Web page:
I'm weird, though. I use 70% isopropyl alcohol for aftershave.
So I said to him, I says, "Get your OWN monkey!"
But I have all these wood ashes saved up.
That raises an interesting question actually, how many shaving soaps out there use salts that were actually produced by the manufacters instead of buying soap bases and just balancing, adding stuff and mixing. MdC is the only one that isn't considered an "artisan" I know of that brags about it. I wonder if there are any that aren't self-distributed that do.
Do you seriously use 70% Isopropyl as aftershave? Do you hate your skin?
Last edited by SliceOfLife; 08-18-2012 at 06:47 PM.
No heat here at all. Trying to get across to folks that the term Natural has been coopted by those who would seek to mislead, or to fear monger the unsuspecting. Both groups ultimate goal is to forward their own agenda, be it profit or power, by any means necessary.
I've no issue whatsoever with people who wish to avoid SLS, or parabens, even though I personally believe their fears to be unfounded for the vast majority of healthy normal people. It's their choice and they can buy whatever they want.
The issue arises when folks ask for "Natural" products as if there is some meaning to the term, and there simply isn't. Natural is truly in the eyes of each individual beholder.
I'm all for people trying to simplify their life if that is a goal, and to avoid possible complications by reducing exposure to ingredients that may not have all the evidence in yet, but blanketing that desire by asking for a "Natural" product is a disservice to themselves and anyone who reads what is written about it.
Like an exercise program, or a specific diet, a little real work is necessary to get to your goal. In the case of an exercise program it is the physical labor of a work-out. In the case of a diet, it is the research and the willpower to eat the items in the quantities that are necessary.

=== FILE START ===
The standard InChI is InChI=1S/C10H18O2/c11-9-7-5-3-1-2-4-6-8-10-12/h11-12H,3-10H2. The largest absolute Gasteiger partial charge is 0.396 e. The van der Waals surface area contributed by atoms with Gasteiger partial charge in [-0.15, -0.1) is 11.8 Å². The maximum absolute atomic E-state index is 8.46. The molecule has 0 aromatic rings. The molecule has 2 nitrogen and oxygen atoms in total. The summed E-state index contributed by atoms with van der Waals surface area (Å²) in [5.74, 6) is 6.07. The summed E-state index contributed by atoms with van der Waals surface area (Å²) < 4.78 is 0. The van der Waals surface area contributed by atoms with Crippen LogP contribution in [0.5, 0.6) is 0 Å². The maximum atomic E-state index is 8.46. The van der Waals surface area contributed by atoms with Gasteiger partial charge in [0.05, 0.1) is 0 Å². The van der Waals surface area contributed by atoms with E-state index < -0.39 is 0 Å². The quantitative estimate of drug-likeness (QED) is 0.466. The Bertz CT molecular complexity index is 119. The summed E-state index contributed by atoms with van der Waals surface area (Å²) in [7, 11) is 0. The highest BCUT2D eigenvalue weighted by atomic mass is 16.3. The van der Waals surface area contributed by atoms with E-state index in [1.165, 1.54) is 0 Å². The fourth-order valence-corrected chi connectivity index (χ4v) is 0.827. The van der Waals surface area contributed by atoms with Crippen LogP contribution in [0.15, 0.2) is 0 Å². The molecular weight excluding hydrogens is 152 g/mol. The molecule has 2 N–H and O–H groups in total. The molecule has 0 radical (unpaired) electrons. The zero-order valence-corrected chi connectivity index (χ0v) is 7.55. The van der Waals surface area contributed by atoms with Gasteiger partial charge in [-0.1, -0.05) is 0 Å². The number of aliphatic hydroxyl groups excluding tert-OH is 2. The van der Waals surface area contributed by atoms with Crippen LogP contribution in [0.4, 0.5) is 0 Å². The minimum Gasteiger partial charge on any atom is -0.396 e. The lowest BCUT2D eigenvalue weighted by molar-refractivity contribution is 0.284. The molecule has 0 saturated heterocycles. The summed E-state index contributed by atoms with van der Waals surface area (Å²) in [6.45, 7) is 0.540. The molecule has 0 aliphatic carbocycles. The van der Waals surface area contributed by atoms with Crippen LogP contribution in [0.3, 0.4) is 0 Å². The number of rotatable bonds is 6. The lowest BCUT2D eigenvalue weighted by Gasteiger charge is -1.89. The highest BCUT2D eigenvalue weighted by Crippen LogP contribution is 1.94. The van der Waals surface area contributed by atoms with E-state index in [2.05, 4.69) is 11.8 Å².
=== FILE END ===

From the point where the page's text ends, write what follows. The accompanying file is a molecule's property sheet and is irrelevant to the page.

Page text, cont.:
Likewise, the search for products which would fill the gap of these mysterious "natural" products requires some research, homework, and a bit of specificity on what an individual is willing to accept in terms of industrial processes. The only alternative is the soaking wood ash in water and making your own unscented, uncolored, unrefined tallow soap from an animal you butchered.
You can carry it to extremes and ask how will you start the fire to make the wood ash? Matches and lighters are right out. What processes were involved in making the knife blade and handle used to butcher the animal? What will you use as utensils and containers in your soap making process?
Ludicrous certainly. Those characteristics don't have a thing to do with the ultimate ingredients of the soap, but it goes right back to that question about what is "natural".
And I like Mitchells Wool Fat, though it does contain EDTA as a preservative, a necessary evil when not living next door to a soap maker.
Last edited by luvmysuper; 08-18-2012 at 07:04 PM.
Whew, good thing i didn't chime in here!
Laughter, love and shaving!